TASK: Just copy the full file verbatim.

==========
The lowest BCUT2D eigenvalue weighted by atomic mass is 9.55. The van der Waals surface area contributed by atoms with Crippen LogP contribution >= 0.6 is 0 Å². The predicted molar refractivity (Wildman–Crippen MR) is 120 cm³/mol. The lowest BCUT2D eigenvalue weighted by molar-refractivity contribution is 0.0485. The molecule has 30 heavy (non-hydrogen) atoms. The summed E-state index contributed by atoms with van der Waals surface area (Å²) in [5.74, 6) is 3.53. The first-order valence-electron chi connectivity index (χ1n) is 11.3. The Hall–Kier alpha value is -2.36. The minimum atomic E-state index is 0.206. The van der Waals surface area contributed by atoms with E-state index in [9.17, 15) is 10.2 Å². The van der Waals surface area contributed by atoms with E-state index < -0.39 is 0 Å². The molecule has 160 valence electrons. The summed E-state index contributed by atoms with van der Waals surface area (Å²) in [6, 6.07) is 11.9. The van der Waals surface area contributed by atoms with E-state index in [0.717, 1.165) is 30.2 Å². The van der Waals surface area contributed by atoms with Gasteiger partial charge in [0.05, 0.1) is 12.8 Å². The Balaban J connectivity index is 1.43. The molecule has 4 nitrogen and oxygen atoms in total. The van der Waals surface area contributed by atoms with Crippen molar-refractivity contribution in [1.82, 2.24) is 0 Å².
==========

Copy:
The lowest BCUT2D eigenvalue weighted by atomic mass is 9.55. The van der Waals surface area contributed by atoms with Crippen LogP contribution >= 0.6 is 0 Å². The predicted molar refractivity (Wildman–Crippen MR) is 120 cm³/mol. The lowest BCUT2D eigenvalue weighted by molar-refractivity contribution is 0.0485. The molecule has 30 heavy (non-hydrogen) atoms. The summed E-state index contributed by atoms with van der Waals surface area (Å²) in [5.74, 6) is 3.53. The first-order valence-electron chi connectivity index (χ1n) is 11.3. The Hall–Kier alpha value is -2.36. The minimum atomic E-state index is 0.206. The van der Waals surface area contributed by atoms with E-state index in [9.17, 15) is 10.2 Å². The van der Waals surface area contributed by atoms with E-state index < -0.39 is 0 Å². The molecule has 160 valence electrons. The summed E-state index contributed by atoms with van der Waals surface area (Å²) in [6, 6.07) is 11.9. The van der Waals surface area contributed by atoms with E-state index in [0.717, 1.165) is 30.2 Å². The van der Waals surface area contributed by atoms with Gasteiger partial charge in [0.05, 0.1) is 12.8 Å². The Balaban J connectivity index is 1.43. The molecule has 4 nitrogen and oxygen atoms in total. The van der Waals surface area contributed by atoms with Crippen molar-refractivity contribution in [1.82, 2.24) is 0 Å².